Culture

The New Anti-Nationalism of the Left

American leftists are removing themselves from anything actually American.

Douglas Andrews · Jul. 2, 2020

If you think this country, this American idea, is worth preserving, now would be a good time to make your voice heard. It seems odd to say it after what we’ve been through in recent weeks, but we’re celebrating Independence Day this weekend. And our independence will certainly be on the ballot this November.

You might fly the flag; wear something red, white, and blue; read a good book; show your support for a local parade; roll down your car windows and turn up John Philip Sousa’s “Stars and Stripes Forever”; or share this link with a veteran. You might even consider a small donation to a certain patriotic publication.

Or maybe, if you need to reconnect with what our Founders fought for — what they risked, what they lost, and what they ultimately won — you might read about 21-year-old Nathan Hale, who was denied by his captors a clergyman, denied a Bible, denied even an assurance that a farewell letter to his mother would be delivered. And why would the Redcoats behave so savagely toward a man about to hang? Because, according to the British provost-martial, “The rebels should not know they had a man in their army who could die with so much firmness.”

Perhaps you’ve sensed it, but patriotism has fallen out of favor with many. It has its roots in white supremacism, we’re told. In certain enclaves of intolerance, even wearing the wrong hat can get a guy beaten to a pulp.

This lack of love for our country is all part of a trend, sadly — a trend toward renunciation of the very things that make us American. As social scientist Eric Kaufmann writes in Quillette, “What has occurred across the West, especially in the English-speaking world, is a steady left-modernist march through the institutions. Beginning in the 1960s, former radicals entered universities and the media, capturing the meaning-producing machines of society. Once boomers became the establishment in the 1990s, the ethos of institutions started to shift. For good and ill, equality and diversity rose up the priority list. As these ideas filtered through schools of education and into the K-12 curriculum, older ideas of patriotism faded. … Sixty-three percent of millennials (aged 22–37) now agree that ‘America is a racist country,’ nearly half say it is ‘more racist than other countries,’ and 60 percent that it is a sexist country. Older generations are less radical, but 40–50 percent of boomers and Gen Xers agree with these statements, reflecting the long march of the New Left through American culture.”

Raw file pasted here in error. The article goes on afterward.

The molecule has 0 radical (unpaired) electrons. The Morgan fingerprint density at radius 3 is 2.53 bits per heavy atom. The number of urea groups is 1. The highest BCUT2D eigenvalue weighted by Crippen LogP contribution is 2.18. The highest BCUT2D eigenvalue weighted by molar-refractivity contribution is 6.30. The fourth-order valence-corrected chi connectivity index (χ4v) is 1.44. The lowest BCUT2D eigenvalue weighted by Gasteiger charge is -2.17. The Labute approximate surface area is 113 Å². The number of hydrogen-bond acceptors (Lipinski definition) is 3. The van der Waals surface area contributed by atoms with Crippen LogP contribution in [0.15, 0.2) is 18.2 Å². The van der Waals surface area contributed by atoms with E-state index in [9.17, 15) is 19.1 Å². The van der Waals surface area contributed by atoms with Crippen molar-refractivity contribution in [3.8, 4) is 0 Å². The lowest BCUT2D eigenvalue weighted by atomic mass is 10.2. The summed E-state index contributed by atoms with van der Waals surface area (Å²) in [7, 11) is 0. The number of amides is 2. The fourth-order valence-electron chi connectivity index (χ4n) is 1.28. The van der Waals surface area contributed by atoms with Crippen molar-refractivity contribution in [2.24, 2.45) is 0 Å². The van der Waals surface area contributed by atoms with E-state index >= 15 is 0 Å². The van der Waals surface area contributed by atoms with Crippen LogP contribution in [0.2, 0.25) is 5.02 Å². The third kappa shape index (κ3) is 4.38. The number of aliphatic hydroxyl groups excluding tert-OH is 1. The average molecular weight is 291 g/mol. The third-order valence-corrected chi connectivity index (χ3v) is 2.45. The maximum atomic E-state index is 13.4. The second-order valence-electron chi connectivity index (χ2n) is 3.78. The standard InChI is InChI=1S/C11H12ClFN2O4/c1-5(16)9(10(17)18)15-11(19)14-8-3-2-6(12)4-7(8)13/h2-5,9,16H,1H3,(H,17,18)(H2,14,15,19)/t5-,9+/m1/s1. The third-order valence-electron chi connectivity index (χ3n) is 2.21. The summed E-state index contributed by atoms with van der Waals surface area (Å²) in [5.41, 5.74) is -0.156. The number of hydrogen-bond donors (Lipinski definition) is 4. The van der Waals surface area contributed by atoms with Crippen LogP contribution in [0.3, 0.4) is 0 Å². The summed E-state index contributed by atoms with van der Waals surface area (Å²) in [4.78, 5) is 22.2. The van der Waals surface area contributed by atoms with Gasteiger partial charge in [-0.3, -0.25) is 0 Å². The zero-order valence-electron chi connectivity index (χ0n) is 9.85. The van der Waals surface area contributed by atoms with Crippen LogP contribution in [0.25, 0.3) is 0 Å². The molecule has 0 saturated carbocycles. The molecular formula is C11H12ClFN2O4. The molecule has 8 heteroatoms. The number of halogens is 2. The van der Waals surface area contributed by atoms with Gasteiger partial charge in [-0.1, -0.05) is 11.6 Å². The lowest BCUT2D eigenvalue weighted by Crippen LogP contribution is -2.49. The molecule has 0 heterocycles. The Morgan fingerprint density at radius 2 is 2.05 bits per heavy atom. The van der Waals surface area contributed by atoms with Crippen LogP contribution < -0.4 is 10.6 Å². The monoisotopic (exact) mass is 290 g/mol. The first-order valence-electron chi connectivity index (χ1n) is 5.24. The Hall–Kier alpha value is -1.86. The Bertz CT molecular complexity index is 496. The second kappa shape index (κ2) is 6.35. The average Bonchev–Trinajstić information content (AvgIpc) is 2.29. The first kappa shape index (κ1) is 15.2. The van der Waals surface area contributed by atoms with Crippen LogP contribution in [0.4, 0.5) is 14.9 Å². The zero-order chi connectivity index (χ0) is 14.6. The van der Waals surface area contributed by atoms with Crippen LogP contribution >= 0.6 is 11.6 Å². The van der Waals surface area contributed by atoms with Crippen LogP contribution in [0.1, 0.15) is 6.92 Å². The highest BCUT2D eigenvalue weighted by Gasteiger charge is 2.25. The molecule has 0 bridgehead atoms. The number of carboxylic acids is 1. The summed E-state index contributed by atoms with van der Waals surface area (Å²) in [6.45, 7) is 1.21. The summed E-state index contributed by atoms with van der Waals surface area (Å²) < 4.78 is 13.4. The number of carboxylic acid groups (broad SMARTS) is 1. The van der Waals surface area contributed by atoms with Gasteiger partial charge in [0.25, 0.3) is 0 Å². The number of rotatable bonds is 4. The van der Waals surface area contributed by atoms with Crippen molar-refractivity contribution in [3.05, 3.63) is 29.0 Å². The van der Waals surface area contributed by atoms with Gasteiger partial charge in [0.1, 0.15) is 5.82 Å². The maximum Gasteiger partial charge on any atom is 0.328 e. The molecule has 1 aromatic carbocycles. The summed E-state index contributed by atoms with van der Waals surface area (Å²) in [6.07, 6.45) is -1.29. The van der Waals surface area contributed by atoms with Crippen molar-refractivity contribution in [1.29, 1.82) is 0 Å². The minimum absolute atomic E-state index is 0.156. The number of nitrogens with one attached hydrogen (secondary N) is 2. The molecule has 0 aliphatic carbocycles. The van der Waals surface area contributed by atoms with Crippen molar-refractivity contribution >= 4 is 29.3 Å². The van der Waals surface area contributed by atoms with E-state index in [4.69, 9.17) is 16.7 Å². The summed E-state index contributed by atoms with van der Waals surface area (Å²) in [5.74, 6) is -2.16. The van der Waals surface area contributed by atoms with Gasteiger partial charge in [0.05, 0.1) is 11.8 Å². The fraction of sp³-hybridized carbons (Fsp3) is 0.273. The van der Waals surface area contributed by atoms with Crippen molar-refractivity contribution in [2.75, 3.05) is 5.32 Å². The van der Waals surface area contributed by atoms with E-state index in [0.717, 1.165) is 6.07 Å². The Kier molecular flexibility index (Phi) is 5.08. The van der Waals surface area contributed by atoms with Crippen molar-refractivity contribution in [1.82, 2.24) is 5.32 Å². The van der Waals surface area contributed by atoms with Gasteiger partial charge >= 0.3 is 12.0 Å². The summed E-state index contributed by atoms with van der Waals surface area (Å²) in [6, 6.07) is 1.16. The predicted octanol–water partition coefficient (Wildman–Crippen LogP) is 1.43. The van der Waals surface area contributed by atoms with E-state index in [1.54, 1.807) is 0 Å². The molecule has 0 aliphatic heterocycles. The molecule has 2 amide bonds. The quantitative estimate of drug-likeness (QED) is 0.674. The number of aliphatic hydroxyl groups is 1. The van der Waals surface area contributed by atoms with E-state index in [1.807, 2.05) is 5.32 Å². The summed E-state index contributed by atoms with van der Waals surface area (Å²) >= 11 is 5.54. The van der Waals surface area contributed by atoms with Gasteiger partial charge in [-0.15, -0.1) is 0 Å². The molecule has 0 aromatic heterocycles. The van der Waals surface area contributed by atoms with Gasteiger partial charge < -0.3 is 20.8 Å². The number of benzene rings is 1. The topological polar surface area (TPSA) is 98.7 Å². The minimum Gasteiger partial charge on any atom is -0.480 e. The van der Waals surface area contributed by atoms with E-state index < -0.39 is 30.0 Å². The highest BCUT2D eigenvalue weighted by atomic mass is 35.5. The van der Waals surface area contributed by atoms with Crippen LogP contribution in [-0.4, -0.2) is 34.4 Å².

Kaufmann’s article is long-ish but well worth reading. If you’re pressed for time, simply look at this graph:

It’s a series of 16 outlandish questions he asks of a group of 870 young Americans who consider themselves either “liberal” or “very liberal.” Should we find a new national anthem to better reflect our diversity? Should we rename our towns, cities, and states? Should we “respectfully” remove Mount Rushmore? You get the idea. Kaufmann’s findings should unsettle you.

His solution? A new “cultural nationalism,” one that bypasses the mainstream media and the educational establishment and instead uses the associations and institutions of civil society to “keep the country’s customs and traditions alive in recognizable form.”

We’re not sure how such an approach would begin, or who would be its champion. But perhaps there’s a Thomas Paine, a Patrick Henry, or a Samuel Adams out there — someone “keen on setting brushfires of freedom in the minds of men.”

In the meantime, have a glorious Independence Day.

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